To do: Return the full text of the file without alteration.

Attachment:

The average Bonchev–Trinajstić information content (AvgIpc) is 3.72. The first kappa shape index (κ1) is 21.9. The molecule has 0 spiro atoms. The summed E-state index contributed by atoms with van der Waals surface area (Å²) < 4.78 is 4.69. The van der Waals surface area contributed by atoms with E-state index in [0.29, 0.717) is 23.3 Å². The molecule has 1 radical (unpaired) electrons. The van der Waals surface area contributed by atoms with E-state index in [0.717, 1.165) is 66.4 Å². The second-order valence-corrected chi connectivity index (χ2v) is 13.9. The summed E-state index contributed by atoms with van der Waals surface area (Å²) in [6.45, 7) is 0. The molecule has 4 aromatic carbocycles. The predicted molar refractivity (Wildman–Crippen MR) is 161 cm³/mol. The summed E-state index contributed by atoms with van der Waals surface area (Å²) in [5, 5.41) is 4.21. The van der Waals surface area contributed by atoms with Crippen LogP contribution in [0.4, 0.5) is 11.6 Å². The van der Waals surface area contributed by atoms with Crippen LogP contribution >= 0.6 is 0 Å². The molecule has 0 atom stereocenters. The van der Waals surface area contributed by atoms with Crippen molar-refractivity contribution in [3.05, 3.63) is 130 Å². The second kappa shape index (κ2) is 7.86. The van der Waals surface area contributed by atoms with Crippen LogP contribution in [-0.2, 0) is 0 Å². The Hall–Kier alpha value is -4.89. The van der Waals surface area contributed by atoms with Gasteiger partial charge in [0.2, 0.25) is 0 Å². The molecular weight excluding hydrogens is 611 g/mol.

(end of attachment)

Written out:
The average Bonchev–Trinajstić information content (AvgIpc) is 3.72. The first kappa shape index (κ1) is 21.9. The molecule has 0 spiro atoms. The summed E-state index contributed by atoms with van der Waals surface area (Å²) < 4.78 is 4.69. The van der Waals surface area contributed by atoms with E-state index in [0.29, 0.717) is 23.3 Å². The molecule has 1 radical (unpaired) electrons. The van der Waals surface area contributed by atoms with E-state index in [0.717, 1.165) is 66.4 Å². The second-order valence-corrected chi connectivity index (χ2v) is 13.9. The summed E-state index contributed by atoms with van der Waals surface area (Å²) in [6.45, 7) is 0. The molecule has 4 aromatic carbocycles. The predicted molar refractivity (Wildman–Crippen MR) is 161 cm³/mol. The summed E-state index contributed by atoms with van der Waals surface area (Å²) in [5, 5.41) is 4.21. The van der Waals surface area contributed by atoms with Crippen LogP contribution in [0.4, 0.5) is 11.6 Å². The van der Waals surface area contributed by atoms with Crippen LogP contribution >= 0.6 is 0 Å². The molecule has 0 atom stereocenters. The van der Waals surface area contributed by atoms with Crippen molar-refractivity contribution in [3.05, 3.63) is 130 Å². The second kappa shape index (κ2) is 7.86. The van der Waals surface area contributed by atoms with Crippen LogP contribution in [-0.2, 0) is 0 Å². The Hall–Kier alpha value is -4.89. The van der Waals surface area contributed by atoms with Gasteiger partial charge in [0.2, 0.25) is 0 Å². The molecular weight excluding hydrogens is 611 g/mol.